By Rocks Off
By Chris Lane
By Angelica Leicht
By Corey Deiterman
By Angelica Leicht
By Corey Deiterman
By Corey Deiterman
Searching for Jimi Hendrix
The Right Stuff/EMI
Okay, this record is supposed to showcase Jimi Hendrix's great songwriting prowess by having mostly non-guitar-oriented musicians rework his tunes. Fine. But by neglecting to include any real guitar players on this list of Hendrix reinterpreters, the people at The Right Stuff break Sacred Guitar Law No. 1: No one is above the instrument. Not even Jimi.
What this means is that once an artist is established as a heavy rock guitar god, he is nothing but. Remaking Hendrix into some sort of popular crossover-all, which is what this tribute intends to do, is fallacious. He is not anything like a black militant rapper like Public Enemy's Chuck D. ("Free at the Edge of an Answer," a song inspired by Hendrix). He is not anything like a country-crooner like Rosanne Cash ("Manic Depression"). And he is not anything like a Top 40 dame like Taylor Dayne ("The Wind Cries Mary"). He instead is a deity to long-haired, largely white, loner, virtuosi-in-waiting guitar aficionados everywhere. From Trailerparktown, USA, to lower Vladivostok, Hendrix is revered. Not in the urban strip, D.'s territory. Not in Main Street's diners, Cash's territory. And not in the discos, Dayne's stomping ground. Hendrix, by virtue of his instrument and sound of choice, is closer in spirit to those lonely white boys wearing Rush tour T-shirts and hanging out in comic book shops than to those black kids in Air Jordans or those Bud drinkers in alligator boots. What's next: Mstley CrYe, Iron Maiden and Krokus salute the Pointer Sisters?
This Hendrix CD has lots of other baggage, too. Earlier this year, the cable channel Bravo began airing the accompanying documentary, Searching For Jimi Hendrix. Directed by Chris Hegedus and D.A. Pennebaker, who documented the comings and goings of Bob Dylan (Don't Look Back) and David Bowie (Ziggy Stardust), the hour-long video follows the tribute performers from studio to studio. Los Lobos, Charlie Musselwhite, Laurie Anderson, Cassandra Wilson, Five Blind Boys of Alabama, Neville and Sheena Staples, Mark Isham and D., Cash and Dayne are seen as actually being on the search for Hendrix. Not that they'd find him in a recording booth. Or, for some, in their music.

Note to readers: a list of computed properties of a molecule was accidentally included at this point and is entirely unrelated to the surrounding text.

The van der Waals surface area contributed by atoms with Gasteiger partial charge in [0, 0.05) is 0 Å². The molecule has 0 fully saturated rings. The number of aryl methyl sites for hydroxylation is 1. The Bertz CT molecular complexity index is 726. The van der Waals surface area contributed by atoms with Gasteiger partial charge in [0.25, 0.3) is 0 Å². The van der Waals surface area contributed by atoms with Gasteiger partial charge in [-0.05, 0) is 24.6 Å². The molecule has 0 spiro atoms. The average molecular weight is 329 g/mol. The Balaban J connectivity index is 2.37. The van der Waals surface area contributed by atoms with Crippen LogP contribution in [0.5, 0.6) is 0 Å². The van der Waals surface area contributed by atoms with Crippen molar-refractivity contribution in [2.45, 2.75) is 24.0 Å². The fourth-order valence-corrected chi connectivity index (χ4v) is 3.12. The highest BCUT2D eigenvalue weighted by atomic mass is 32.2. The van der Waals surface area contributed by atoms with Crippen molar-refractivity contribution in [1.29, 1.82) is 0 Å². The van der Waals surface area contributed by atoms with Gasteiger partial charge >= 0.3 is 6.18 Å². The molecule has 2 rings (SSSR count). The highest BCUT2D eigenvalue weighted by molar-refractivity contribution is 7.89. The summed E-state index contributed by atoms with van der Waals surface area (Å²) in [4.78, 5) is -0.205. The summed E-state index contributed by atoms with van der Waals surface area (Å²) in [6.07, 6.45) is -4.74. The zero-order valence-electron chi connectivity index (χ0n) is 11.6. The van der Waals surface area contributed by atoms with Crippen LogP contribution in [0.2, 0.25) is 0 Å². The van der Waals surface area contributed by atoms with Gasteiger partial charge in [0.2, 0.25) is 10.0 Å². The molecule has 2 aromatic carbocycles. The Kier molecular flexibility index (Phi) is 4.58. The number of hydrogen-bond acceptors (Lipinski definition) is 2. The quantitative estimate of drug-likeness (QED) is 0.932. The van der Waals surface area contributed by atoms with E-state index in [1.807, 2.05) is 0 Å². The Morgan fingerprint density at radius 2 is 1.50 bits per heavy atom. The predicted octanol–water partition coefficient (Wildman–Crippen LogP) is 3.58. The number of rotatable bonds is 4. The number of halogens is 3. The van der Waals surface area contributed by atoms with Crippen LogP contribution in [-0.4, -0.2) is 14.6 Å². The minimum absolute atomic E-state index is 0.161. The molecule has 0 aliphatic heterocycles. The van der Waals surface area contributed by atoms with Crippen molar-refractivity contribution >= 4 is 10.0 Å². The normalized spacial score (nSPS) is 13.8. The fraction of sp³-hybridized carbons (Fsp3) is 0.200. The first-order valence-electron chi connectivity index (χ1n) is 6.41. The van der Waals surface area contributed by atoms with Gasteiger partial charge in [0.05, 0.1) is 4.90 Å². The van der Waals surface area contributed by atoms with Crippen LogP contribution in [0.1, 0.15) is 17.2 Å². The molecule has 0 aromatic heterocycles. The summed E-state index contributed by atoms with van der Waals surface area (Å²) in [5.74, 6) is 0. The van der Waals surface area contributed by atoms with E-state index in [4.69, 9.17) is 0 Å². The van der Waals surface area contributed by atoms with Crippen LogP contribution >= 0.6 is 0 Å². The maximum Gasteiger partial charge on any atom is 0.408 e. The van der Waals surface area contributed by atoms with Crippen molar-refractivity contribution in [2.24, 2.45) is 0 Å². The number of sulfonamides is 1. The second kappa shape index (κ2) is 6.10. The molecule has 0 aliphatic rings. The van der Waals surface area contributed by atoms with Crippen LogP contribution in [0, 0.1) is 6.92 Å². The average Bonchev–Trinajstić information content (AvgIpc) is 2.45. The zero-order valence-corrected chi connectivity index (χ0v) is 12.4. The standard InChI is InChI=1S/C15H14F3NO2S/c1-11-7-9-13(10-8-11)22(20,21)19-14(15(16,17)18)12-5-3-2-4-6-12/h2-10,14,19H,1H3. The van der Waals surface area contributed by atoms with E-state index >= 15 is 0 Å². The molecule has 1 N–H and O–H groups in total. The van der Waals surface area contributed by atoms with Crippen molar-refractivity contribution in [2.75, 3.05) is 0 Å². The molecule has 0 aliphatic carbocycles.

Not that it's not cool for various artists to interpret various musics. I love Kathie Lee Gifford's interpretation of "White Christmas," I'm especially fond of Puff Daddy's "I'll Be Missing You," and you can't beat the Doors's variation of Elvis's "Mystery Train," "Black Train Song," with an aluminum bat. But when genre-crossing is done so poorly, as on this tribute, one has to be weary of politically correct motivations. White hard-rock guitar players or African-American guitarists like Vernon Reid or Stanley Jordan or even Prince would probably have much more interesting things to say about Hendrix than Dayne, Cash or Five Blind Boys. But since today's listening public does not appreciate hard rock -- or African-American guitarists -- Vernon Reid remains a non-thought.
Los Lobos is probably the only truly appropriate choice on this album. Not only is guitarist David Hidalgo excellent and capable of handling any takes on Hendrix, but the band itself is somewhat of a Hendrixian anomaly on the pop landscape. Comprising all Mexican-American musicians, the band -- probably one of the best acts working today -- attacks the predominantly white institution of rock and roll with abandon, much in the way Hendrix did lo these 30-some-odd years ago. And as it's complimentary to say a white vocalist sounds "black," so -- in the case of edgy rock -- is it sometimes complimentary to say a Mexican-American or black guitar player sounds "white." Thus, of Hidalgo, the man's a gringo.
"Are You Experienced," the song Los Lobos reinvents, resembles the original almost to the note. The muted chops of the intro aren't quite as rhythmic as Hendrix's, but the expectancy in the march of the drums, the Eastern flavor of the loose guitar work, which seems to fill oceanic amounts of space, and the off-in-the-distance conversational delivery of the lyrics are reverential to Hendrix completely. The thing least lackadaisical about the song is the solo, which is delivered in real time; not like Hendrix's studio version, which was played in reverse and sounds like what one would imagine dancing backward to Philip Glass in slow motion would sound like. Of the 11 songs on Searching, this Los Lobos track is the most listenable.
That's not to say there aren't some other mildly bright spots. "Little Wing" by Los Illegals is one. This version is a jumpy take on a rather somber tune. Though also Latino, the band reveals its rather whitish, countrified side here. Hard, low-tone plucking hogs the forefront as drums skip in double time with the highly charged glare of feedback groaning in the background. Even the lead singers' harmonic voices seem more Protestant than Pentecostal. It all goes down well, though.
Other winners are jazz singer Wilson's "Angel" because, well, it's Wilson, a great popular music interpreter; bluesman Musselwhite's "Here My Train A Comin'" because, well, Musselwhite would sound good singing a 1040-EZ tax form; and Anderson's "1983." The techno songstress brings an orchestral moodiness to the soundscape, especially to the refrain, "forever," which she breaks in half with her voice as a yodeler would a yelp. The overall texture, harmonic yet ominous, is enjoyable.